procmail sux

Luciano ES, July 6, 2003. Many people use procmail to filter their mail and do other funny stuff with it. Also, many people TRY to use procmail to filter their mail and do other funny stuff with it, and succumb to frustration. Too many complex rules and settings to make the damn thing work and maybe you're not that interested in becoming a procmail expert. There are so many other interesting things in life!

If you know Tcl, your headaches are over. Tcl can do procmail's job, probably much better than procmail itself.

The idea is not mine. I took it from Rildo Pragana's Web site: [L1 ]. I just rewrote it with better variable names and added sound notification. All I know is that it was posted at some very enthusiastic Tcl fan's Web page, with plenty of encouragement for anyone to reuse the code.

 # \
 exec tclsh "$0" "$@"

 package require sound
 proc   playwav {myWavFile}     { snack::sound s -file $myWavFile; s play -block 1 }

 # The two lines above are optional. If you don't want any sound notifications,
 # remove them and also all lines below that contain "playwav"
 package require pop3
 proc func_GetPop {argBoxFile argPopHost argLogin argPassword}  {
        set myPop [ pop3::open $argPopHost $argLogin $argPassword ]
        set myFP [ open $argBoxFile a+ ]
        set myStatus [ pop3::status $myPop ]
                playwav /path/to/sounds/accessing.wav
        set myMessageCount [ lindex $myStatus 0 ] 
        puts "\nmyMessageCount is $myMessageCount\n"
        puts "status: $myStatus"
        for     {set i 1} {$i <= $myMessageCount} {incr i}      {
                playwav /path/to/sounds/baqueta.wav
                puts "retrieving msg $i"
                set body [ lindex [ pop3::retrieve $myPop $i ] 0 ]
                set timestamp [ clock format [ clock seconds ] -gmt 1 ]
# -- 

 # now $body has the message's header and body, ready to be appended to your
 # mailbox file. If you want to filter it, filter it now.


# --  

                puts $myFP "From pop3-tclmail $timestamp\n$body"
 #      pop3::delete $myPop 1 end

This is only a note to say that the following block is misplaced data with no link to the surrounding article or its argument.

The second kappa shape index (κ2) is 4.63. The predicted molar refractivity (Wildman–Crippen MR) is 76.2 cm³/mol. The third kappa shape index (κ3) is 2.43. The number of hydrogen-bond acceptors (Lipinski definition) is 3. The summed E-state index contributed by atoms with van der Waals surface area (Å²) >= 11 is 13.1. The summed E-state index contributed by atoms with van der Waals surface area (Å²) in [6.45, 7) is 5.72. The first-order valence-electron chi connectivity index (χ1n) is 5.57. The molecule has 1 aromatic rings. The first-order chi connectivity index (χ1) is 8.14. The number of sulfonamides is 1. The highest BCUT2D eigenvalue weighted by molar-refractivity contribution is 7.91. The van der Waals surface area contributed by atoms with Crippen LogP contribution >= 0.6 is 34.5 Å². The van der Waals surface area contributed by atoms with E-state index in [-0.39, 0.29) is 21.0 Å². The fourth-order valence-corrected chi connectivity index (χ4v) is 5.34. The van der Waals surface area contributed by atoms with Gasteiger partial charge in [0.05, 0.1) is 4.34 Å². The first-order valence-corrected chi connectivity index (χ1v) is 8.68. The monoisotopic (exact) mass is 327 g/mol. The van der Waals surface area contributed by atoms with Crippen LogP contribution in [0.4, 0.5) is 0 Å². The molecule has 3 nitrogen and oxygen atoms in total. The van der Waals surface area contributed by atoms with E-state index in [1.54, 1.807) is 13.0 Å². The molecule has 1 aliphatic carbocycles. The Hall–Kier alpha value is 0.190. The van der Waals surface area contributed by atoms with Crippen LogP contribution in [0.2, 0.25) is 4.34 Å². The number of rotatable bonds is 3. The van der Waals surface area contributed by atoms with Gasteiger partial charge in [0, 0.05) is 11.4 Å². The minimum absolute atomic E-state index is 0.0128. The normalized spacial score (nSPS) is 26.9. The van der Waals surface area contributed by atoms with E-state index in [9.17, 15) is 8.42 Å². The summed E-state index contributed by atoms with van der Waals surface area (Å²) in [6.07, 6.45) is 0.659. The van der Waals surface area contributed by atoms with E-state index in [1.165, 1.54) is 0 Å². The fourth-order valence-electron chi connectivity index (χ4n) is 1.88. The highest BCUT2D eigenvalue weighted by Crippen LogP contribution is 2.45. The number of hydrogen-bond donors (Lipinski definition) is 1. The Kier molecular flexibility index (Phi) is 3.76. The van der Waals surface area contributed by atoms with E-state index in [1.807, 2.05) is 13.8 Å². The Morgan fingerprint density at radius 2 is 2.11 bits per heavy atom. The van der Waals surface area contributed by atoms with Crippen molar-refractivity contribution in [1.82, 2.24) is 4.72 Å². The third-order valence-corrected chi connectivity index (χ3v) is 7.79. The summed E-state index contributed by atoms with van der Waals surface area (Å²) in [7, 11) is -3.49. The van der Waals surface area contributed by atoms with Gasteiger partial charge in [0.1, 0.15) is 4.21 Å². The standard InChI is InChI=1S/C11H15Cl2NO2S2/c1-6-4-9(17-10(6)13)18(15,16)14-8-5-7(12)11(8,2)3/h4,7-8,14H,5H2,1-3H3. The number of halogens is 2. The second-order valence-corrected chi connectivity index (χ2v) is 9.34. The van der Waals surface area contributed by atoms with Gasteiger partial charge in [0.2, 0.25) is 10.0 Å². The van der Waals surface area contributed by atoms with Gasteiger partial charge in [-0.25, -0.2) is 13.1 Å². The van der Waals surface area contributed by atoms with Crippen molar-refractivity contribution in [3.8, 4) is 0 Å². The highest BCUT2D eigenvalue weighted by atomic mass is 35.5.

# uncomment line above to delete downloaded messages from the server
        pop3::close $myPop
        close $myFP
        puts "--------------"
        if      {$myMessageCount > 0}   {
                playwav /path/to/sounds/blimp2.wav
        } else  { playwav /path/to/sounds/beep5.wav }
 # WARNING - edit options below according to your own settings
 set myBoxFile {~/Mail/Mailbox.txt}
 set myPopHost {}
 set myLogin {your login here}
 set myPassword {your password here}

 # finally, run the function
 func_GetPop $myBoxFile $myPopHost $myLogin $myPassword

# ----

Hmm - procmail isn't so bad, and handles things like locking and other stuff. I agree that it can be pretty complicated. If you do happen to want to use Tcl in your procmail handlers, here is some code I've used for a filter that reads a message, fiddles with it, then writes it back out. The procmail filter that invokes it is


  :0 wf :$PMDIR/filter$LOCKEXT
  | $PMDIR/filter1

And this is the Procmail/filter1 script (add suitable #!tclsh line)

  proc BailOut { message } {
    global fromline headers body
    puts stdout "${fromline}${headers}X-Filter-Error: $message\n\n$body"
    exit 0

  # Split the message into the initial from line,
  # the headers, and the body

  set fromline ""
  set headers ""
  set body ""

  while {![eof stdin]} {
    gets stdin fromline
    if {[regexp {^(from |From )} $fromline]} {
    if {[string length $fromline]} {
      set fromline ""
      set headers $fromline\n
  while {![eof stdin]} {
    gets stdin line
    if {[string length [string trim $line]] == 0} {
    append headers $line\n
  set body [read stdin]

  if {![regexp {From: *([^\n]+)\n} $headers _ from]} {
    BailOut "No From Header"

  # Now do various stuff here with regexp's over
  # the headers or body, then frob the headers

  append headers "X-Mumble: Kilroy was here\n"

  # Output the message again - this is a pure procmail filter

  puts stdout "${fromline}${headers}\n${body}"
  exit 0